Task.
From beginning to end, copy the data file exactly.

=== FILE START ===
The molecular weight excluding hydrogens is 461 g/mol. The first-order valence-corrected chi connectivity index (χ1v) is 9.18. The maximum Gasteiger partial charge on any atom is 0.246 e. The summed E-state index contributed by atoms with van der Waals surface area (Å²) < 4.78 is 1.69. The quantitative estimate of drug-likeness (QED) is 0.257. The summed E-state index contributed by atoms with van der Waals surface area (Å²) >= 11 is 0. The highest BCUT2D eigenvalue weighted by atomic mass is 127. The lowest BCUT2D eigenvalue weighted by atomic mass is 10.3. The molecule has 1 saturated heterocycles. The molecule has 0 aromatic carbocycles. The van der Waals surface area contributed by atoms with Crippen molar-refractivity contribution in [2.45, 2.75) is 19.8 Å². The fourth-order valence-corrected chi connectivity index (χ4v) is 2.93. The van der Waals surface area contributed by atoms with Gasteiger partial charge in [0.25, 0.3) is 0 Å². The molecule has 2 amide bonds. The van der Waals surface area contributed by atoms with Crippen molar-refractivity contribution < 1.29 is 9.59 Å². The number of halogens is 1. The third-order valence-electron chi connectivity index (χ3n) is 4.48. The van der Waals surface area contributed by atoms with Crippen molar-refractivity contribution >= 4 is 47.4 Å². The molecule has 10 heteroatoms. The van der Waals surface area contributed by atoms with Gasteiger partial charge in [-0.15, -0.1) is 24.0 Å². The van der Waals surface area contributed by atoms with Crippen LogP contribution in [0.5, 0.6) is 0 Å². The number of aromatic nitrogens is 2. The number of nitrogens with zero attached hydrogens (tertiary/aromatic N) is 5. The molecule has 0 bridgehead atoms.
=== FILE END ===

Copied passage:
The molecular weight excluding hydrogens is 461 g/mol. The first-order valence-corrected chi connectivity index (χ1v) is 9.18. The maximum Gasteiger partial charge on any atom is 0.246 e. The summed E-state index contributed by atoms with van der Waals surface area (Å²) < 4.78 is 1.69. The quantitative estimate of drug-likeness (QED) is 0.257. The summed E-state index contributed by atoms with van der Waals surface area (Å²) >= 11 is 0. The highest BCUT2D eigenvalue weighted by atomic mass is 127. The lowest BCUT2D eigenvalue weighted by atomic mass is 10.3. The molecule has 1 saturated heterocycles. The molecule has 0 aromatic carbocycles. The van der Waals surface area contributed by atoms with Crippen molar-refractivity contribution in [2.45, 2.75) is 19.8 Å². The fourth-order valence-corrected chi connectivity index (χ4v) is 2.93. The van der Waals surface area contributed by atoms with Gasteiger partial charge in [0.25, 0.3) is 0 Å². The molecule has 2 amide bonds. The van der Waals surface area contributed by atoms with Crippen molar-refractivity contribution < 1.29 is 9.59 Å². The number of halogens is 1. The third-order valence-electron chi connectivity index (χ3n) is 4.48. The van der Waals surface area contributed by atoms with Crippen molar-refractivity contribution >= 4 is 47.4 Å². The molecule has 10 heteroatoms. The van der Waals surface area contributed by atoms with Gasteiger partial charge in [-0.15, -0.1) is 24.0 Å². The van der Waals surface area contributed by atoms with Crippen LogP contribution in [0.5, 0.6) is 0 Å². The number of aromatic nitrogens is 2. The number of nitrogens with zero attached hydrogens (tertiary/aromatic N) is 5. The molecule has 0 bridgehead atoms.